The final throes of Brazil's fleetingly successful F1 team

Emerson Fittipaldi is better remembered for his Formula 1 world championships and Indianapolis 500 successes than for the spell running his eponymous F1 team. Despite a hugely talented roll call of staff, it was a period of internal strife, limited funding and few results - as remembered by Autosport's technical consultant

Why McLaren's expanding agenda will benefit its F1 resurgence Plus

Why McLaren's expanding agenda will benefit its F1 resurgence

In the 1960s and 1970s, McLaren juggled works entries in F1, sportscars and the Indy 500 while building cars for F3 and F2. Now it’s returning to its roots, expanding 
into IndyCars and Extreme E while continuing its F1 renaissance. There’s talk of Formula E and WEC entries too. But is this all too much, too soon? STUART CODLING talks to the man in charge

Formula 1
Oct 17, 2021
How Tsunoda plans to achieve his F1 potential Plus

How Tsunoda plans to achieve his F1 potential

Yuki Tsunoda arrived in grand prix racing amid a whirlwind of hype, which only increased after his first race impressed the biggest wigs in Formula 1. His road since has been rocky and crash-filled, and OLEG KARPOV asks why Red Bull maintains faith in a driver who admits he isn’t really that big a fan of F1?

Formula 1
Oct 15, 2021
The danger of reading too much into F1's clickbait radio messages Plus

The danger of reading too much into F1's clickbait radio messages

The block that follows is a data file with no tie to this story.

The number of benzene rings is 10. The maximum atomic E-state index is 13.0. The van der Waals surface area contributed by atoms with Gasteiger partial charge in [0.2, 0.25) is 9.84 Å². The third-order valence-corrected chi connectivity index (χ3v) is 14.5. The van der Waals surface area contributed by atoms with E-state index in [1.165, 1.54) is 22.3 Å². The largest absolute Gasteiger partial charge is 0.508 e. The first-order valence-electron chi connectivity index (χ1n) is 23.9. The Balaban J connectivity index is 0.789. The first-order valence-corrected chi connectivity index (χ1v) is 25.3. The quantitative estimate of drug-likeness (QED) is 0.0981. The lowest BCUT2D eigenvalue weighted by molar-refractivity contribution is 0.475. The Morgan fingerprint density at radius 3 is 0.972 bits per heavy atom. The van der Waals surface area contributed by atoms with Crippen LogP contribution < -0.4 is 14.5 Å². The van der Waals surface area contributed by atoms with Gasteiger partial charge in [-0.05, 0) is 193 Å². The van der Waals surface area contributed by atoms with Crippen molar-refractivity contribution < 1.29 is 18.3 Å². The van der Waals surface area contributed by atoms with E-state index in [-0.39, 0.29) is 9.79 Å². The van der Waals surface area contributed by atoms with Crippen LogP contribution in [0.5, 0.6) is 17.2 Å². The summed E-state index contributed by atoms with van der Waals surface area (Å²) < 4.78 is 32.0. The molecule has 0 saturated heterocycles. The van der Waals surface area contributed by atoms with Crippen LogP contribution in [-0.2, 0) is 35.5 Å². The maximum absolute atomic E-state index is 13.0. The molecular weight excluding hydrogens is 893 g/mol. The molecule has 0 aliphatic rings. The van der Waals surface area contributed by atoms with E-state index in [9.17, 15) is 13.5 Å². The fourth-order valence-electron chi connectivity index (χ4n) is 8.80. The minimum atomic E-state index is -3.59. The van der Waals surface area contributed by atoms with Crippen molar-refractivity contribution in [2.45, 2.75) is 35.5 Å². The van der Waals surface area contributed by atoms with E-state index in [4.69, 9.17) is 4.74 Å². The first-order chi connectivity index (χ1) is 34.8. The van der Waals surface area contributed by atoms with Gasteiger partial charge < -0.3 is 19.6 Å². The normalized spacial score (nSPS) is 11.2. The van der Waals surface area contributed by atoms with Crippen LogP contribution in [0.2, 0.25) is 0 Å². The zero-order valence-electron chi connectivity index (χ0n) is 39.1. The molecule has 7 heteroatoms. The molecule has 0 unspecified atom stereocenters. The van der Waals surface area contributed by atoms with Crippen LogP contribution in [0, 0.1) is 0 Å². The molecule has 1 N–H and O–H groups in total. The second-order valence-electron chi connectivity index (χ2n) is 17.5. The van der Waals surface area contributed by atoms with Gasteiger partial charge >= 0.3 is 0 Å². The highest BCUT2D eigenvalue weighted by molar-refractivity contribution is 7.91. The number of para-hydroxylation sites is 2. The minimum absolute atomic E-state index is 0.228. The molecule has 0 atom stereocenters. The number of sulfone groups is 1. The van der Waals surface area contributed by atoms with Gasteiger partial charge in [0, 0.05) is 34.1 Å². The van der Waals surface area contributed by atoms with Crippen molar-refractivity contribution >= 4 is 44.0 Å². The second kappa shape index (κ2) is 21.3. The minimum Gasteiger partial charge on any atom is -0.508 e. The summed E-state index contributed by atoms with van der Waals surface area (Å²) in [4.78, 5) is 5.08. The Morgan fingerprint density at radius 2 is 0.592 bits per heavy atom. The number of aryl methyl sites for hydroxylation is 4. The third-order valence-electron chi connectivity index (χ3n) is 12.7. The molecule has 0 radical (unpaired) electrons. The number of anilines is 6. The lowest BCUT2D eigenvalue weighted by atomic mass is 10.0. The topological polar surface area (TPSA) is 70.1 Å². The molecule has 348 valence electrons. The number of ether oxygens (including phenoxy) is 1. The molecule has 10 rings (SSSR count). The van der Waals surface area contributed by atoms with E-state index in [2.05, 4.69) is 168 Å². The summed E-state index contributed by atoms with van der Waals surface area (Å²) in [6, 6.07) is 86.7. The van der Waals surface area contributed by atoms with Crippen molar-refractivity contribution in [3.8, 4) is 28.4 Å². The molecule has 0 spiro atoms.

OPINION: After Lewis Hamilton responded to reports labelling him 'furious' with Mercedes following his heated exchanges over team radio during the Russian Grand Prix, it provided a snapshot on how Formula 1 broadcasting radio snippets can both illuminate and misrepresent the true situation

Formula 1
Oct 14, 2021
Why F1’s approach to pole winners with grid penalties undermines drivers Plus

Why F1’s approach to pole winners with grid penalties undermines drivers

OPINION: Valtteri Bottas is credited with pole position for the 2021 Turkish Grand Prix, despite being beaten in qualifying. This is another example of Formula 1 and the FIA scoring an own goal by forgetting what makes motorsport magic, with the Istanbul race winner also a victim of this in the championship’s recent history

Formula 1
Oct 13, 2021
Turkish Grand Prix Driver Ratings Plus

Turkish Grand Prix Driver Ratings

On a day that the number two Mercedes enjoyed a rare day in the sun, the Turkish Grand Prix produced several standout drives - not least from a driver who has hit a purple patch of late

Formula 1
Oct 11, 2021
The hidden factors that thwarted Hamilton's bid for shock Turkish GP glory Plus

The hidden factors that thwarted Hamilton's bid for shock Turkish GP glory

Starting 11th after his engine change grid penalty, Lewis Hamilton faced a tough task to repeat his Turkish Grand Prix heroics of 2020 - despite making strong early progress in the wet. Instead, his Mercedes team-mate Valtteri Bottas broke through for a first win of the year to mitigate Max Verstappen re-taking the points lead

Formula 1
Oct 11, 2021
How pitstops evolved into an F1 art form Plus

How pitstops evolved into an F1 art form

A Formula 1 pitstop is a rapid-fire blend of high technology and human performance. PAT SYMONDS describes how the science of margin gains makes stops so quick

Formula 1
Oct 10, 2021